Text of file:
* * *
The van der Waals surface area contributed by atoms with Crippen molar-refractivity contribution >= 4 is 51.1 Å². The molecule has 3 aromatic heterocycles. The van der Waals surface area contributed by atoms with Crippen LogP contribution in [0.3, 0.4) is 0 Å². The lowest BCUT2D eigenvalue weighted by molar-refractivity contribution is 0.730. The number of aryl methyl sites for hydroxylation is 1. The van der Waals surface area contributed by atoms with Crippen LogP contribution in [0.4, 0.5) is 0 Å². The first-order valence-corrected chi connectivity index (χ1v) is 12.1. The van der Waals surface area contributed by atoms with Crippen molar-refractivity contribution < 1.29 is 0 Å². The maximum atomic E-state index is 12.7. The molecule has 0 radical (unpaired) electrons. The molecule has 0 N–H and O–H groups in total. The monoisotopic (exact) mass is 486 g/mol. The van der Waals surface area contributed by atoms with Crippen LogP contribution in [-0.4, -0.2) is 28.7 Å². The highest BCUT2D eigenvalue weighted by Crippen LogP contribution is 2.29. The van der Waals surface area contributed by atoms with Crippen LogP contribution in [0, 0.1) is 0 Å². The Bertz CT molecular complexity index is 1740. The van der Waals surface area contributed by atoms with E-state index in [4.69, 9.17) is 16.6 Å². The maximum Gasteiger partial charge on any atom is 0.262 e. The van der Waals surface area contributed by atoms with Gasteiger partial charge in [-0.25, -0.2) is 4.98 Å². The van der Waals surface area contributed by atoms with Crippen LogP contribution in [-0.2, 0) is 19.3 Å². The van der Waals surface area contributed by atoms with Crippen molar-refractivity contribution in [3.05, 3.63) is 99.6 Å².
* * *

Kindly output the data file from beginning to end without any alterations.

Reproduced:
The van der Waals surface area contributed by atoms with Crippen molar-refractivity contribution >= 4 is 51.1 Å². The molecule has 3 aromatic heterocycles. The van der Waals surface area contributed by atoms with Crippen LogP contribution in [0.3, 0.4) is 0 Å². The lowest BCUT2D eigenvalue weighted by molar-refractivity contribution is 0.730. The number of aryl methyl sites for hydroxylation is 1. The van der Waals surface area contributed by atoms with Crippen LogP contribution in [0.4, 0.5) is 0 Å². The first-order valence-corrected chi connectivity index (χ1v) is 12.1. The van der Waals surface area contributed by atoms with Crippen molar-refractivity contribution < 1.29 is 0 Å². The maximum atomic E-state index is 12.7. The molecule has 0 radical (unpaired) electrons. The molecule has 0 N–H and O–H groups in total. The monoisotopic (exact) mass is 486 g/mol. The van der Waals surface area contributed by atoms with Crippen LogP contribution in [-0.4, -0.2) is 28.7 Å². The highest BCUT2D eigenvalue weighted by Crippen LogP contribution is 2.29. The van der Waals surface area contributed by atoms with Crippen LogP contribution in [0, 0.1) is 0 Å². The Bertz CT molecular complexity index is 1740. The van der Waals surface area contributed by atoms with E-state index in [4.69, 9.17) is 16.6 Å². The maximum Gasteiger partial charge on any atom is 0.262 e. The van der Waals surface area contributed by atoms with Gasteiger partial charge in [-0.25, -0.2) is 4.98 Å². The van der Waals surface area contributed by atoms with Crippen LogP contribution in [-0.2, 0) is 19.3 Å². The van der Waals surface area contributed by atoms with Crippen molar-refractivity contribution in [3.05, 3.63) is 99.6 Å².